Australian farmers and tourism bodies are pressing the government to drop a controversial "backpacker tax" which will dramatically increase taxes for young travellers who visit for working holidays.
The tax is due to start from July for travellers on working holiday visas who will have to pay 32.5 cents per Australian dollar earned.
The move, introduced by the federal government, will raise about A$540 million (S$539 million) over four years but will affect about 230,000 travellers who come from around the world each year for short working stints on special visas for people aged 18 to 30.
Farmers have led the campaign to abolish the proposed tax, warning that it will stop the flow of short- term workers who help to pick fruit and vegetables.
Currently, travellers on the working holiday visas generally pay tax only if they earn more than A$18,200 during the year. They are taxed at 19 cents per dollar.
IMPACT ON FARMERS
The backpackers are not taking away these jobs from local workers. The fruit needs to go off the trees, so if there are less seasonal workers available, the cost of production becomes higher and it becomes questionable whether it is sustainable.
MS GRACIA KUSUMA, of the NSW Farmers' Association.
The body which represents farmers in New South Wales, the NSW Farmers' Association, warned the tax will discourage visitors and has left farmers "very worried".
"Farmers will be deeply affected by this," Ms Gracia Kusuma, the organisation's industrial relations manager, told The Straits Times.
"The backpackers are not taking away these jobs from local workers. The fruit needs to go off the trees, so if there are less seasonal workers available, the cost of production becomes higher and it becomes questionable whether it is sustainable."
The plan to boost the tax could affect Singaporeans, who are on track to become eligible for the 12-month work holiday visas.
According to a report last year by the Department of Immigration and Border Protection, Australia is currently negotiating arrangements with Singapore for the visas.
The so-called 462 visas typically require applicants to be 18 to 30 years old and have functional English and completed at least two years of study.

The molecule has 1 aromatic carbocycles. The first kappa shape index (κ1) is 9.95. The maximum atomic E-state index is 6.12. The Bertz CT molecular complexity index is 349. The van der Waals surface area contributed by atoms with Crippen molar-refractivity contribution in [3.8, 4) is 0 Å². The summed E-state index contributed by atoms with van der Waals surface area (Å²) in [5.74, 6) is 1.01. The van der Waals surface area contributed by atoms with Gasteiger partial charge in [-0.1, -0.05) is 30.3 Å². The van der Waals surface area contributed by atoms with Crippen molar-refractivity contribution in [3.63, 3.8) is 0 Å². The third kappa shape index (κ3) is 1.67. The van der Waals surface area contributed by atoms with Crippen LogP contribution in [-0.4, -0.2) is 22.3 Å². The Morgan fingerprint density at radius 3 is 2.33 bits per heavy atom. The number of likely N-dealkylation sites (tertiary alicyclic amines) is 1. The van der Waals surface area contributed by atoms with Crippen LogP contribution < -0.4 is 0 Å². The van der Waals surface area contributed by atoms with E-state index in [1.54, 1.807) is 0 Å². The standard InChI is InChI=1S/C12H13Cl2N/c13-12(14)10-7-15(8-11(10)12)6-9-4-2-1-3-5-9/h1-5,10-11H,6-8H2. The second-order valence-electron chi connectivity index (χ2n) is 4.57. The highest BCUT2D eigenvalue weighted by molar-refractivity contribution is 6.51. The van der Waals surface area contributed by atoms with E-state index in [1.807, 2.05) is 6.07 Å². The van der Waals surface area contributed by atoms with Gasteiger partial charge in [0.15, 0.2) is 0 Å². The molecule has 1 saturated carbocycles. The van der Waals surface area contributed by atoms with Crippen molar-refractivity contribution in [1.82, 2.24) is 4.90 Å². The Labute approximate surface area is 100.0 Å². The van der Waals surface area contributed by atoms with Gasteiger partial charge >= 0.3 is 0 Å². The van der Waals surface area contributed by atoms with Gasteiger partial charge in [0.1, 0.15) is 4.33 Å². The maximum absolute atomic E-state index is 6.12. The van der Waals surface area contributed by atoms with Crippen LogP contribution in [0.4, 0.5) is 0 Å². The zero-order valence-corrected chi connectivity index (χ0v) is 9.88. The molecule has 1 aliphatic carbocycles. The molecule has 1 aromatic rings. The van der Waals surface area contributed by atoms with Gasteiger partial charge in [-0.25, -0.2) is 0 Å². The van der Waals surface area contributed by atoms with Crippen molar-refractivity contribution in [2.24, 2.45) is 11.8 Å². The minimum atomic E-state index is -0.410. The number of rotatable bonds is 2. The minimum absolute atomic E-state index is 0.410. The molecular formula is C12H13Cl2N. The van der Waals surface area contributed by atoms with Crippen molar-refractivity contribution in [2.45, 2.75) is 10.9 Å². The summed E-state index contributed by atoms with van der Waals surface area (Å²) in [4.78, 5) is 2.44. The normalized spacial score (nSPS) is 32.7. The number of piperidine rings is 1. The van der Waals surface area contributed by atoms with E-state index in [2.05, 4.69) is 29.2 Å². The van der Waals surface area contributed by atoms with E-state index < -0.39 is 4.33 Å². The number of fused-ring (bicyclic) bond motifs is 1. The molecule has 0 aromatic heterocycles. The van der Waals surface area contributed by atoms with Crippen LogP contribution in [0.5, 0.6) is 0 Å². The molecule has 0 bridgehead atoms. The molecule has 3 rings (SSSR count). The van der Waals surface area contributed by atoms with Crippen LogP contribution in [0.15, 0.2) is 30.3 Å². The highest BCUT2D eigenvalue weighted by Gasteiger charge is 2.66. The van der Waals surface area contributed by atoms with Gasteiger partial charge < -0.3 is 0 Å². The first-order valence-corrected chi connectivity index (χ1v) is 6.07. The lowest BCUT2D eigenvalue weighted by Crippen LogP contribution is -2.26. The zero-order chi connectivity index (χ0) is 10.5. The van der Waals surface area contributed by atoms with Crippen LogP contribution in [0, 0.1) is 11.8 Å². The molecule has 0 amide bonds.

Recipients are allowed to work for a year but generally only for six months for a single employer. They can also study for up to four months.
Australia's Department of Immigration and Border Protection did not respond to queries about when Singaporeans may become eligible. Citizens from 15 countries can apply for the visa, including those from China, Indonesia, Malaysia, Thailand and the United States.
But the government's decision in last year's May Budget to increase taxes for these visa holders has come under intense criticism, including from the tourism sector.
Travellers said they were already on lower-paid jobs such as farm pickers and hospitality work and would have been discouraged from coming to Australia if they had to pay almost a third of their earnings in taxes.
A German backpacker, Mr Fabian Kraus, who has picked grapes and lemons during his time in Australia, said the tax would make life difficult for travellers who already have to contend with the country's high cost of living. "Thirty-two per cent, I must say, is a very, very high number and I think it will affect the way backpackers come to Australia," he told ABC News.
Critics have urged the government to review the tax, or to consider lowering the rate from 32.5 per cent to 19 per cent.
The National Farmers' Federation says those on working holidays earn about A$15,000 each during their stay in Australia but contribute about A$3.5 billion a year to the economy.
The government, however, has so far remained unmoved.
"Being a working holiday-maker does not mean you get a tax holiday," Treasurer Scott Morrison said in a statement earlier this month.